It’s crazy to think that Stephen Malkmus has been fronting his band the Jicks for as long as he was ever in the band he’s best known for: the influential 90s indie rock pioneers, Pavement. But here we are, six albums into a solo career, and Malkmus and his shape-shifting group remains as relevant and experimental as ever. On their latest, Wig Out At Jagbags, Malkmus and the Jicks churn out another catchy and off-kilter batch of songs crammed with knotty guitar lines, slack, half-sung melodies, and evocative, if elusive lyrics.
Malkmus’ oblique and sardonic wordplay has always been a feast for most fans, especially those that love to parse every wry detail, mundane observation and hyper-literate allusion. That’s especially true on highlights like “Houston Hades,” “Cinnamon And Lesbians” and the sing-songy ”Lariat,” which uses words as much for the way they sound bouncing off the tongue as for their encrypted meaning to be decoded. “We lived on Tennyson and venison and The Grateful Dead / It was Mudhoney summer, Torch of Mystics, Double bummer,” he sings. Later, he adds, “We grew up listening to the music from the best decade ever,” delivering a particularly self-reflective tidbit.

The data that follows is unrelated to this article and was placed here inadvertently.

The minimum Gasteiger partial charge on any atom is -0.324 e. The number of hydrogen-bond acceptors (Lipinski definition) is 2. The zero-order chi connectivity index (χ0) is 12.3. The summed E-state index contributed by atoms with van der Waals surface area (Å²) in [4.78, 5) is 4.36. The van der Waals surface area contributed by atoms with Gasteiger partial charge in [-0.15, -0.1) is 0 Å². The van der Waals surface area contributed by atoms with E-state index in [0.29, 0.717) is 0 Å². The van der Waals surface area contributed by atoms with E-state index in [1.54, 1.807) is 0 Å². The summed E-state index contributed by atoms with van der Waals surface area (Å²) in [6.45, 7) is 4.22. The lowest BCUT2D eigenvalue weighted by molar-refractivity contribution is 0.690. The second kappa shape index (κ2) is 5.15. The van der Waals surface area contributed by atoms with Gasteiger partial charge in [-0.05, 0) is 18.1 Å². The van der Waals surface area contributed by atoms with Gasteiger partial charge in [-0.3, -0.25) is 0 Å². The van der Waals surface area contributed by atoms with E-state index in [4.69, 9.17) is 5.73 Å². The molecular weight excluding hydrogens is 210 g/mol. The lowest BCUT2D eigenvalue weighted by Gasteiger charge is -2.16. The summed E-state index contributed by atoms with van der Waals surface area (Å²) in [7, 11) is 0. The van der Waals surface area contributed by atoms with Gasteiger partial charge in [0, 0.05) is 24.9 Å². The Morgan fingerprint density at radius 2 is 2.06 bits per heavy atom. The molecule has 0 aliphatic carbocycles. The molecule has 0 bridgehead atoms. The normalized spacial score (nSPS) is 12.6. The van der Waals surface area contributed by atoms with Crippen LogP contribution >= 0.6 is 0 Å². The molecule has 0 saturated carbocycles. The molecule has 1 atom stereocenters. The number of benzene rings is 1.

As the first Jicks album recorded after the Pavement reunion a few years back -- and the first with new drummer Jake Morris, who replaced Janet Weiss in 2010 -- Wig Out At Jagbags shows off Malkmus and company’s uncanny ability to feel messy and urgent while being an impeccably turn-on-a-dime tight band. In practically every song, hear how the group (Joanna Bolme, Mike Clark, Morris) unfurls elastic bursts of buzzy squall one moment, and reins it in with smooth pop hooks the next. It’s another fine entry for the enigmatic songwriter and a showcase for stellar musical interplay.